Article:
Bloomprint Life Design

Hope – Is the Thing with Wings

Hope – Is the Thing with Wings


Today I wanted to explore the notion of hope.  It’s a simple word and yet can mean or be represented differently to so many people, particularly those going through a difficult time. It can mean the difference between hanging on and giving up.

For those of you who know my story and know why I do what I do will know that my back injury and subsequent chronic pain and PTSD came about as the result of saving the life of a teenage girl who attempted to end her life by hanging herself.  My work with this girl focused a lot around trying to instill hope as she verbally and behaviourally expressed hopelessness, fear and despair, the opposite of hope.   She told me a number of times that she had no hope and her fear and despair caused her to make choices and actions that were in line with this. Hope and fear are not merely words. They’re deeply felt stances about our current circumstances – stances that can alter our outlook, our actions, as well as our life paths unfolding before us.

We all know that life isn’t easy, and we experience problems and setbacks every day.  Hope fuels our human spirit. Hope is that deep inner knowing that everything is going to be ok even if we don’t feel it right now.  It’s a mindset that drives us forward, encourages us to overcome obstacles, and keeps us focused on achieving worthwhile goals, even if they are vague at the moment. It encourages imagination and positive risk-taking and can lead to positive transformations.  Wishful thinking on the other hand I feel is about passively going through the motions, as if we in denial about our actual circumstances.  To have hope we need to be realistic about what is possible.  Wishful thinking can lead to false hope.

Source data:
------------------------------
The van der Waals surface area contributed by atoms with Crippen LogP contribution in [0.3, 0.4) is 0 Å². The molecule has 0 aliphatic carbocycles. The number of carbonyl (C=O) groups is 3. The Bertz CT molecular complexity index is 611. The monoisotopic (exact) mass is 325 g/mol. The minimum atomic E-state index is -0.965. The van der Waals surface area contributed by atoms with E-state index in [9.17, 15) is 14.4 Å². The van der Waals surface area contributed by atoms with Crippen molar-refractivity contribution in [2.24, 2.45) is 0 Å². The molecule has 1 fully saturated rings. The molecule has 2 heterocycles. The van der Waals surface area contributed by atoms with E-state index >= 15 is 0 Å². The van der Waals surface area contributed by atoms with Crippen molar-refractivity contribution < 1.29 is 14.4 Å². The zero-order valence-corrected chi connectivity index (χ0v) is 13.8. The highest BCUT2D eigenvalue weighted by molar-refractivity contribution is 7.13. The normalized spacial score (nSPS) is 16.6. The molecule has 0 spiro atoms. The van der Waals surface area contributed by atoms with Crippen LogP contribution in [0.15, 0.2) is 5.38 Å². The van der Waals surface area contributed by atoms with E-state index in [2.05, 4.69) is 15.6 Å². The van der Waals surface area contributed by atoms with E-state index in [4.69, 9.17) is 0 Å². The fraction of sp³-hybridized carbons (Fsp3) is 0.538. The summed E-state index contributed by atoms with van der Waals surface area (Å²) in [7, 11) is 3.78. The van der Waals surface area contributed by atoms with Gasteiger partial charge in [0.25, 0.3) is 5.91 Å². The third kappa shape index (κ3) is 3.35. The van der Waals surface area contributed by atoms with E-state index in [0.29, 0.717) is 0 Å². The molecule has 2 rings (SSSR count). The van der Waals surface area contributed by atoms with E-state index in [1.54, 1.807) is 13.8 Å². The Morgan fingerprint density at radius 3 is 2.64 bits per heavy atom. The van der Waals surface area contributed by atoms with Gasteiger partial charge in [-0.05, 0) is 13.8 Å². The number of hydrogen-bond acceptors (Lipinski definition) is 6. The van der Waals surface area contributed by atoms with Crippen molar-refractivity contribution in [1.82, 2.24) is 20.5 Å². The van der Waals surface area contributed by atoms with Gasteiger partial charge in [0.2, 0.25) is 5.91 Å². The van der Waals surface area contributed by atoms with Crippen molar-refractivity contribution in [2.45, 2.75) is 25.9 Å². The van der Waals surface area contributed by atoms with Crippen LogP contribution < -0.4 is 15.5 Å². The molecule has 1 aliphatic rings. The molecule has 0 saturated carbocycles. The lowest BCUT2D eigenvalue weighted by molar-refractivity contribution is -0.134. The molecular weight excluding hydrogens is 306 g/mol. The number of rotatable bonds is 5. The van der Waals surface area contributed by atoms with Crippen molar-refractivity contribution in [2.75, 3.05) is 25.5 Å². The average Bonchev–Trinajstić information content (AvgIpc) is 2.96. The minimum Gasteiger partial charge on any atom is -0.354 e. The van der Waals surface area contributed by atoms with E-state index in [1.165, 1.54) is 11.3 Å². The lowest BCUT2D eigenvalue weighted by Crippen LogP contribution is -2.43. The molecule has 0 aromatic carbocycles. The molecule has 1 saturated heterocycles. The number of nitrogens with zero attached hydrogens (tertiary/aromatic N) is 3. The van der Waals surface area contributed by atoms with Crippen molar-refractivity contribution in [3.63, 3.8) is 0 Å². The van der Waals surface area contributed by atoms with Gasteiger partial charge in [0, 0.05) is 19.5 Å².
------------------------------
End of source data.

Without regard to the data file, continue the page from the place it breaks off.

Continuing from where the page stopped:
During our sessions we had lengthy conversations about hope, what she felt it meant to her and possible symbols of hope. She originally found all of this quite difficult to grasp.  One day, without warning, she showed me a picture that she had drawn.  It was her symbol of hope, a tattoo design that she was wanting to get inked on her shoulder one day.  It included a feather and small frangipani flowers which signified her siblings which she was close to.  She pinned it on her wall and looked at it frequently.

It was just over 2 years before life became too overwhelming and instead of continuing to face life and it’s struggles with a mindset of hope and stance of “this too shall pass and I will get through this”, she retreated, closed off the hurt, shut down all hope and ended her life.  This time no one was able to save her.  When we lose hope, we lose everything. 

Fear and hopelessness close us down. Sustained fear and hopelessness can send us down a slippery slope to depression. It can pervade our self-talk with negativity and drive our decisions. Our miserable outlook bleeds into our interactions with family, friends, and colleagues, eroding any sense of safety or security not to mention our well-being and vitality.